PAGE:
As the description states, the story starts with a text and a simple statement. “I want to see you.” Nothing about the rest of the book is simple though. It’s a lot of things. Painful, depressing, heart breaking and yet at times beautiful. My heart broke for both Phillip and David. Readers get glimpses of the past a little at a time, so things are revealed slowly. Which, oddly enough, kept the pages turning. I found myself needing to know where the pain was coming from.

After reading the description and knowing this author, I expected tears. As much as my heart broke for these characters, it didn’t affect me the way I thought it would. I’m not sure why and I know that it wasn’t the same for all readers. It was a powerful read regardless and it touched me in a way that not many books do. That is very typical of this author and one of the many reasons I love his work.

Single Malt Murder (Whisky Business Mystery #1) by Melinda Mullet

Abigail Logan never expected to inherit a whisky distillery in the Scottish Highlands. But in the first novel of an engaging new series blending fine spirits with chilling mystery, Abi finds that there are secrets lurking in the misty glens that some will go to any lengths to protect . . . even murder.
When Abi inherits her uncle’s quaint and storied single malt distillery, she finds herself immersed in a competitive high-stakes business that elicits deep passions and prejudices. An award-winning photojournalist, Abi has no trouble capturing the perfect shot—but making the perfect shot is another matter.When she starts to receive disturbing, anonymous threats, it’s clear that someone wants her out of the picture. But Abi’s never been one to back down from a fight.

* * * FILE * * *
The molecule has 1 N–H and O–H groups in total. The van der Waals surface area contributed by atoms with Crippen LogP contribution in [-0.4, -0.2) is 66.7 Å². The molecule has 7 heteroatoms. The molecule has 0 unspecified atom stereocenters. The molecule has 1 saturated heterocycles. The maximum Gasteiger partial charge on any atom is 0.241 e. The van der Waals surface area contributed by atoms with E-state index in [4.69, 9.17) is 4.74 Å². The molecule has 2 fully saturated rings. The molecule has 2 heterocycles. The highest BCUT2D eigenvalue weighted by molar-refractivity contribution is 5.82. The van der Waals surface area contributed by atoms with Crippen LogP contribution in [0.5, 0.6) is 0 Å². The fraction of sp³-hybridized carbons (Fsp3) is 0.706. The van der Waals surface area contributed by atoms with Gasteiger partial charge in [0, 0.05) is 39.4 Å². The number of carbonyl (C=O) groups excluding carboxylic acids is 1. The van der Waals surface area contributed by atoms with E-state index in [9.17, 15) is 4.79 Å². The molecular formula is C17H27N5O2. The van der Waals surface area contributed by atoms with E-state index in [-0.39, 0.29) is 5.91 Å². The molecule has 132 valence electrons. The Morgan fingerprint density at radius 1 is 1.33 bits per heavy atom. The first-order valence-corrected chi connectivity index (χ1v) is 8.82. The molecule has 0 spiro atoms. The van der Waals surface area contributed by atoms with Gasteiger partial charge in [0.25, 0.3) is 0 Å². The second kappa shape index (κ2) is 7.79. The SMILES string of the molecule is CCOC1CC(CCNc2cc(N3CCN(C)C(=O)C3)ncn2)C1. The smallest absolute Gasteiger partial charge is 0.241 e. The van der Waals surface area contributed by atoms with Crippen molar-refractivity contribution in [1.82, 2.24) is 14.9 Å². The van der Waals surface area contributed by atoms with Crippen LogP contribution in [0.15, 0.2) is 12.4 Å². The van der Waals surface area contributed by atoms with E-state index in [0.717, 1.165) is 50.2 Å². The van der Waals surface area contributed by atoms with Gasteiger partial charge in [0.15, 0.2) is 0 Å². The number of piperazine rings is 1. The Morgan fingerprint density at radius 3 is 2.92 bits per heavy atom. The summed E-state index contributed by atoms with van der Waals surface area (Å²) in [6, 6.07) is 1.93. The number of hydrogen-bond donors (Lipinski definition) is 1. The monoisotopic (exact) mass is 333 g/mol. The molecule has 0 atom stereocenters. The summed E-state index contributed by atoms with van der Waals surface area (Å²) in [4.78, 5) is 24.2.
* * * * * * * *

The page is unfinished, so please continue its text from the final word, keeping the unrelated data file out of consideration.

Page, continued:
Arriving on the scene with her whisky-loving best friend, Patrick, and an oversized wheaten terrier named Liam, Abi seems to put everyone in the bucolic village on edge—especially her dour but disturbingly attractive head distiller. Acts of sabotage and increasingly personal threats against Abi make it clear that she is not welcome. When one of Abi’s new employees is found floating facedown in a vat of whisky, Abi is determined to use her skills as an investigative journalist to identify the cold-blooded killer and dispense a dram of justice before he strikes again. But distilling truth from lies is tricky, especially when everyone seems to have something to hide.

So, I’ve felt like I’ve been in a rut with my reading lately – especially with my review requests. Not that I needed to add anything to my TBR shelf, but I do like variety 😉 That’s how I stumbled upon Single Malt Murder and I am so glad that I did. It didn’t take me long to fall in love with Abi, Liam, her best friend Patrick and the close knit group of people in the community her Uncle Ben had called home.